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Key control.

In the fifteen years that Ray Skradzinski has worked in correctional facilities security, he has witnessed a variety of security breaches. From inmate riots to escape attempts, staff members must prepare for any situation. Part of securing against such an eventuality is keeping keys safe and out of unauthorized hands.

Earlier this year, as a replacement building was being completed for the Salem County Correctional Facility of Salem, New Jersey, management took the opportunity to make the key distribution system more secure. Deputy Warden Skradzinski, who was charged with purchasing equipment for the new site, chose the KeyWatcher by Morse Watchman of Oxford, Connecticut.

The new facility, which can hold up to 416 inmates, uses electronic locks for inmate doors and outside perimeter security doors. Other areas, such as janitorial closets, offices, and multipurpose rooms, have regular architectural locks.

With a security staff of 118 correctional officers, tracking keys can be a challenge. Under the new system, each key is fitted to a smart-key inside a storage unit. The KeyWatcher can then be programmed to release each key to any number of authorized users. To obtain the keys, a user would enter an ID number and the number of the key into a key pad.

The new key control system records and tracks the access history of each key and user. If a key is not returned, the cabinet will sound a beep and automatically print out the ID number of the person who last checked out the missing key.

At the previous location, all keys were kept in one place on a pegboard. To check out a key, correctional staff had to sign a key log. This system often resulted in lost keys. "If someone took a key without logging it out, we had no way to track it," says Skradzinski. "We would have to consider the key lost and change all the locks."

The correctional facility has been using two KeyWatcher units for approximately seven months. One is in the central control area, and the other is in the booking control area. The keys in the control center are emergency back-up keys to cells and main doors whose electronic locks will not work in the event of a power failure. Only managers are authorized to retrieve the keys.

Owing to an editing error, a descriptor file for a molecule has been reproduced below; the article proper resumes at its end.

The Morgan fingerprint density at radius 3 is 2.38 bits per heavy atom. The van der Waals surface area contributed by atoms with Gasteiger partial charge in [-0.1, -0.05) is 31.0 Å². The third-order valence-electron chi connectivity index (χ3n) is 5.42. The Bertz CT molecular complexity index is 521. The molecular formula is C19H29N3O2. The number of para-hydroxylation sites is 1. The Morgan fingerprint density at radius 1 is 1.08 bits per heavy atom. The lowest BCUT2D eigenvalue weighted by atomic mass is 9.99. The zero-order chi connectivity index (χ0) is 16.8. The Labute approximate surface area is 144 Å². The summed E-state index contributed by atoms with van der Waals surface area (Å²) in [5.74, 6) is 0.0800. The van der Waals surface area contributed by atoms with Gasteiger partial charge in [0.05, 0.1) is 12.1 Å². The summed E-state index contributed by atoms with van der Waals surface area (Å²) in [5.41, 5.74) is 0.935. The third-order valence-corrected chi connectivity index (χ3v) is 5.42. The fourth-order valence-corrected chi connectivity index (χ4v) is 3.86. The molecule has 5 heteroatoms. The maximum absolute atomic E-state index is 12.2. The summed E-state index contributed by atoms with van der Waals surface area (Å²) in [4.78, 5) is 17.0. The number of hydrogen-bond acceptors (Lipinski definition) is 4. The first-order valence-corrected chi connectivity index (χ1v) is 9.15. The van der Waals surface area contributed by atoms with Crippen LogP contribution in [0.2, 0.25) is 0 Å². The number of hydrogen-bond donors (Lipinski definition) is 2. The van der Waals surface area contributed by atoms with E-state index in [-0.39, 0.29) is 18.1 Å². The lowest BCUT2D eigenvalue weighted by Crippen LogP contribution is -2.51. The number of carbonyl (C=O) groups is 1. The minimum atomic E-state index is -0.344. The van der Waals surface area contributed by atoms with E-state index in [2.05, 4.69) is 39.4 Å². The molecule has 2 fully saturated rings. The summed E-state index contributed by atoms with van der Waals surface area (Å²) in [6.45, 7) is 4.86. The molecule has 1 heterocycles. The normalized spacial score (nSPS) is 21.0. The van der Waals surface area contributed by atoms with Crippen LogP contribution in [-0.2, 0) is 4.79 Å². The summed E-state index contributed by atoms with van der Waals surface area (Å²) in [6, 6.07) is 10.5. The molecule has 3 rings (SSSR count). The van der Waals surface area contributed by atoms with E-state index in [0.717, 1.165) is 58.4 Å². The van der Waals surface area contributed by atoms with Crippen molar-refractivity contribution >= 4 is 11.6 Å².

The key cabinet in the booking control area holds ten keys that open individual holding cells and vaults used to hold the personal property of the inmates. Other keys in the cabinet fit locks to outside gates and storage facilities.

The KeyWatcher is of particular value in the booking control area because it allows two levels of key security in the same cabinet. For example, only supervisors can open inmate vaults and holding cells, but outside gates and storage facility locks are open to a wider range of individuals.

According to Skradzinski, the KeyWatcher system has already proven useful. Though most of the keys are for emergency use only, they have been logged out a great deal in the new facility. "There are always glitches with policies and procedures," says Skradzinski. "But, because of the transition, we are forced to use the emergency keys more often than we anticipated. With the KeyWatcher system we can do this more safely."

For more information: Mary Ellen Orsini, sales manager, Morse Watchman, Inc., 800/423-8256.
COPYRIGHT 1994 American Society for Industrial Security
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Copyright 1994 Gale, Cengage Learning. All rights reserved.

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Title Annotation:securing keys in correctional facilities
Publication:Security Management
Date:Oct 1, 1994
Words:552
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